In use, therefore, the probe element 16 will be disturbed from a pressure-balanced state in response to a change in airstream direction (e.g., which may occur due to a change in the aircraft's angle of attack and or side slip). The probe element 16 will thus rotate about its central elongate axis Ac until substantially equivalent pressures occur on opposite sides of the blades 36, 38 within chambers 32 and 34, respectively. That is, upon disturbance from a pressure-balance state, one of the sensing ports 20, 22 will then be presented closer to the stagnation line (or line of highest airstream pressure impinging on the probe element's surface). This relative higher pressure will therefore be communicated to the chambers 32, 34 on one side of each of the blades 36, 38 (depending upon which one of the ports 20, 22 is closer to the stagnation line on the probe element's surface). The differential pressure across the blades 36 and 38 in chambers 32 and 34 will therefore rotate the blades in the direction of the lower pressure side until such time as the pressures on both sides of the blades 36, 38 have again equalized. At this time, the amount of angular rotation of the probe element 16 needed in order for the pressure within chambers 32 and 34 on the opposite sides of blades 36 and 38 to again become substantially equalized is sensed by an electronics angular sensor package 39 housed within the housing 14. The electronics package 39 may be comprised, for example, of a conventional potentiometer or the like so that electronic airstream direction signals may be derived therefrom and transmitted to on-board instrumentation and/or flight director systems via cabling 39a.

When the pressures on both sides of the blades 36 and 38 are equal, the pressure within the chambers 32 and 34 will be at a pressure P1 which is a monotonic function of static (atmospheric) pressure. Therefore, according to the present invention, pneumatic output ports 40, 42 are provided which respectively communicate with the pressure chambers 32, 34, (and hence with the sensing ports 20, 22). The output ports 40, 42 may thus be pneumatically coupled to an aircraft's instrument static pressure lines and used to derive flight data therefrom. The pneumatic pressures from the output ports 40, 42 may, however, be coupled together and pneumatically averaged before being sent as a pneumatic signal indicative of airstream static pressure to the aircraft's instrumentation systems. Such pneumatic averaging will therefore tend to cancel pneumatic output pressure variations which may occur during the momentary upset in pressure-balance as a result of a change of airstream direction (e.g., due to aircraft maneuvering).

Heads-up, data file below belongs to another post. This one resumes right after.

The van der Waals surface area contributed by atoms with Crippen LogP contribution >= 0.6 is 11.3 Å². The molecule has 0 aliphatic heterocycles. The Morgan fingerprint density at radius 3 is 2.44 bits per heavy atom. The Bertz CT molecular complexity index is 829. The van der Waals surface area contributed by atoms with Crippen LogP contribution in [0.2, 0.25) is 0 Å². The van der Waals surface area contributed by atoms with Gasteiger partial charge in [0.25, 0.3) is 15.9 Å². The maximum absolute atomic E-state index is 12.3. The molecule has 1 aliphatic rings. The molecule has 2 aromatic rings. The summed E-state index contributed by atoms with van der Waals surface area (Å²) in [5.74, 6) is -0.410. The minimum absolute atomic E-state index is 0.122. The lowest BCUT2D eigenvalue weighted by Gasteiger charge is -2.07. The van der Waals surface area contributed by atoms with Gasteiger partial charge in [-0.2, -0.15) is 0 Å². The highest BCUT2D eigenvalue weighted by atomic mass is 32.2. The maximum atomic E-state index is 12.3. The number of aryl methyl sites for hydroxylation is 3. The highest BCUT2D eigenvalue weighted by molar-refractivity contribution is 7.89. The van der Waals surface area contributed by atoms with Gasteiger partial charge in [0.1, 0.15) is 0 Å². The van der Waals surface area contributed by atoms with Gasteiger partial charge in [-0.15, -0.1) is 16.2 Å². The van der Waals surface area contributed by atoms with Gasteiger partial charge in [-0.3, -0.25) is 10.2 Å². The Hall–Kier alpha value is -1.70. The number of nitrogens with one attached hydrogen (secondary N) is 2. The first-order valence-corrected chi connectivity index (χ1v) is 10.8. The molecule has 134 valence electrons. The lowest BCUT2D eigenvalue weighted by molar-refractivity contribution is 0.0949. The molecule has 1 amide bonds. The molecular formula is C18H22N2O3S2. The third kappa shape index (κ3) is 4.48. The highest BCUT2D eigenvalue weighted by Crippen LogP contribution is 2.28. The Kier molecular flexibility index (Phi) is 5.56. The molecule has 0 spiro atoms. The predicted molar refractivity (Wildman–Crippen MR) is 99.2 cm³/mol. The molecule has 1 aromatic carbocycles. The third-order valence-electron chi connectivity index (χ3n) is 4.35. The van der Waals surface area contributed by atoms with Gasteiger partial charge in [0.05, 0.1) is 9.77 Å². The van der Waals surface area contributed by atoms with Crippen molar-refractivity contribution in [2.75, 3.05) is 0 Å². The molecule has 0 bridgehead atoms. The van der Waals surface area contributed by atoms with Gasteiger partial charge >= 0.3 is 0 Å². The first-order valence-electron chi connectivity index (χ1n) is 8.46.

In order to render the probe completely useful as a dynamic/static pressure sensor, however, means must be provided to sense the dynamic (ram) pressure of the airstream. According to the present invention, this is accomplished by providing a dynamic pressure sensing port 50 on the frontal surface of the probe element 16, midway between the pneumatic sensing ports 20 and 22. The dynamic pressure sensing port 50 will thus be in a plane which is normal to the elongate axis Ac and positioned circumferentially equidistant between the pneumatic sensing ports 20, 22, and will be positioned on the probe element's stagnation line Ls (i.e., a line of maximum pressure P0 on the probe element's surface due to airstream impingement thereof when the pressure within the chambers 32, 34 is substantially equalized which is in a plane coincident with the probe element's central elongate axis Ac). The dynamic pressure P0 sensed by the port 50 communicates with a dynamic pressure output port 54 via internal ducts 52a and 52b. Thus, an aircraft's pitot-static instrumentation (e.g., airspeed indicator, vertical speed indicator and/or altimeter) can be operatively coupled to the ports 40, 42 since the pressures P0 and P1 issuing from the ports 54 and 40, 42, respectively, will closely approximate the pitot and static pressures of the airstream, and can be converted directly to actual pitot and static pressures of the airstream.

Another embodiment of a sensor assembly 60 according to the present invention is depicted in accompanying FIGS. 3-6. In this regard, the sensor assembly 10 described above in relation to FIGS. 1 and 2 is particularly well suited for aircraft operating below airspeeds of about 0.8 Mach. The sensor assembly 60, on the other hand, is especially well suited for use on aircraft operating at airspeeds in excess of 0.8 Mach, and thus may be employed in supersonic aircraft, rockets, missiles and the like.

The sensor assembly 60 includes generally a distal conically shaped probe element 62 rotatably coupled to a housing 64 via a central shaft 66 and bearing washers 65. The probe element 62 itself is composed of an external hollow cone-shaped shell 62a and an internal insert member 62b. The shell 62a defines a pair of pneumatic sensing slots 68, 70 and a dynamic pressure sensing port 72. The insert member 62 defines opposed cut-out regions 74, 76 which form interior chambers 74a, 76a (see FIG. 4) collectively with the interior surface of the shell 62a when the member 62b is inserted therein. These chambers 74a, 76a thus communicate with a respective one of the pneumatic ports 68, 70 and with a central blind duct 78 (via passageways 77, 79). A dynamic pressure duct 80 establishes communication between the port 72 when the member 62b is inserted into the hollow conical shell 62a and the duct 78.